I am an active duty officer in the U.S. Marine Corps. All views expressed in this blog are my personal views as an individual and not those of the Marine Corps or the Department of Defense.

Saturday, April 25, 2009

it's 5:09 AM...

and thanks to an f-ed up night I'm wide awake, stone sober and sitting on the balcony of our hotel room overlooking VA beach, typing this. But if my night turned out to be a complete waste (not in the sense I'd hoped), maybe my pre-dawn will atone. It has, after all, been a long time since most of you heard from me, though a loyal few keep calling and for that I'm grateful. So until I can call you back, I hope this little update will do.
Let's see. We're definitely past the half-way point in the POI (program of instruction) at the basic school, and it feels even further than that because we really only have a few major events left: some field exercises/urban combat stuff, the 15 mile hump (this Thursday), a few exams. Today (actually yesterday) we went out to the range and got "familiar" with some crew-served weapons we'd been studying for the past week or two. We fired the 240B med machine gun (dinkadinkadinkadinka), the 50-cal heavy MG (thwack thwack thwack thwack thwack) and the MK-19 automatic grenade launcher (thunk thunk thunk...whomp whomp whomp). It was, in a word, awesome. Of course, for 2 minutes or less of trigger time each we waited around about 8 hours or more (of course wearing flaks and fliks and all that jazz), so all in all a pretty average day here at TBS (The Big Suck). But we're finally getting to the good stuff - big guns (I fired a 155mm howitzer the other day), platoon-sized evolutions, fire and maneuver (instead of what amounts to a bonzai charge every time we spot - or think we spot - the enemy), setting up a defense (read: digging holes and filling sandbags), and in just a few short weeks - MOS's.
MOS stands for Military Occupational Specialty - your job in the Marine Corps. There are 22 MOS's open to active duty Marine Officers such as myself - everything from infantry to PAO (public affairs officer). There are a set number of slots for each. I'm going for intel, with my main back-up being combat engineer. There are more slots for each than I expected, but it's still going to be extremely competitive. I got my 1st command eval today and my SPC (staff platoon commander, a captain) thinks I'm doing a good job. He thinks I'd be a good fit for intel, but also for comm or logistics. I think not...but I told him I'd think about it, so who knows.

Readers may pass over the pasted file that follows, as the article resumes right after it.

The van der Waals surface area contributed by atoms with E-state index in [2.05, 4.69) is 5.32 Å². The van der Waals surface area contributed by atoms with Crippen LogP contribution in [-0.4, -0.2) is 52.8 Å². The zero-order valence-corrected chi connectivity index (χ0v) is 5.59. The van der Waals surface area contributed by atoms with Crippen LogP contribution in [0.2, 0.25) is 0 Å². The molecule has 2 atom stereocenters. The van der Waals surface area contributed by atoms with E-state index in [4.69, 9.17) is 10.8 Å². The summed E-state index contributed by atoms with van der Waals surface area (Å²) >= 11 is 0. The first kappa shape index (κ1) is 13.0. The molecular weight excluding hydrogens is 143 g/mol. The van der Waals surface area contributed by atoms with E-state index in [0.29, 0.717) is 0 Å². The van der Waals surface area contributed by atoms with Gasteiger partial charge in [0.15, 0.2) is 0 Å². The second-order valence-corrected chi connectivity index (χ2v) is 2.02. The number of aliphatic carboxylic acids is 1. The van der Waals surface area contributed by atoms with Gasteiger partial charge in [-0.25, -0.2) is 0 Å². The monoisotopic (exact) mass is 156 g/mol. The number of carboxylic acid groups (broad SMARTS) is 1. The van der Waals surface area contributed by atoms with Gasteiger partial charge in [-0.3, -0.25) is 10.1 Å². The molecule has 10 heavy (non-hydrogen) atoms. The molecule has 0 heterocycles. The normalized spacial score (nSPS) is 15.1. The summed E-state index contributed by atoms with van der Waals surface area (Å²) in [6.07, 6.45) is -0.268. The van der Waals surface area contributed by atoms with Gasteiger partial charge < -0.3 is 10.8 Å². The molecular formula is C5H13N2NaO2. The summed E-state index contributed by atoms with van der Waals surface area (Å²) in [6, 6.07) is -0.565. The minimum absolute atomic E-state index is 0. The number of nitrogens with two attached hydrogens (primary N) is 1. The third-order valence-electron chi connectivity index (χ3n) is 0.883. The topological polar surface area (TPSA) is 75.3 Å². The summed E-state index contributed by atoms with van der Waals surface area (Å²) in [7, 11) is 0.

Anyway, we find out our MOS's in about a month, or a little less. If I get intel, I'll be training at the Navy/Marine Corps Intel Training Center in Dam, Neck, VA, which is probably a five minute low-crawl from where I'm sitting right now (incidentally, starting to watch the sun rise over the shore - life could be worse). I have no idea when I'd start there, so I might be doing some temporary duty in DC or theoretically even with my 1st unit, while I wait for the next class to start up. Regardless, I graduate TBS on July 2 (note the change from July 3 if you already had it on your calendar), all dressed up my blues and sword and the whole schtick. So that's my way of saying - come! In just a few short months I could be on my way to Afghanistan (or Hawaii, you never know), and it's been far too long since I've seen most of you anyway. So while you'll definitely be getting a bit more personal of an invitation, I just wanted to let everyone know when it is in the hopes that you'll set aside the date and join me for it. It's in Quantico, VA of course, about 40 minutes south of DC.
Two teens just skate-boarded by me down on the board-walk. It's 5:47 AM. One was wearing a kippah. We're entering the realm of the bizarre, and I think it's time to sleep. Hope to hear from you!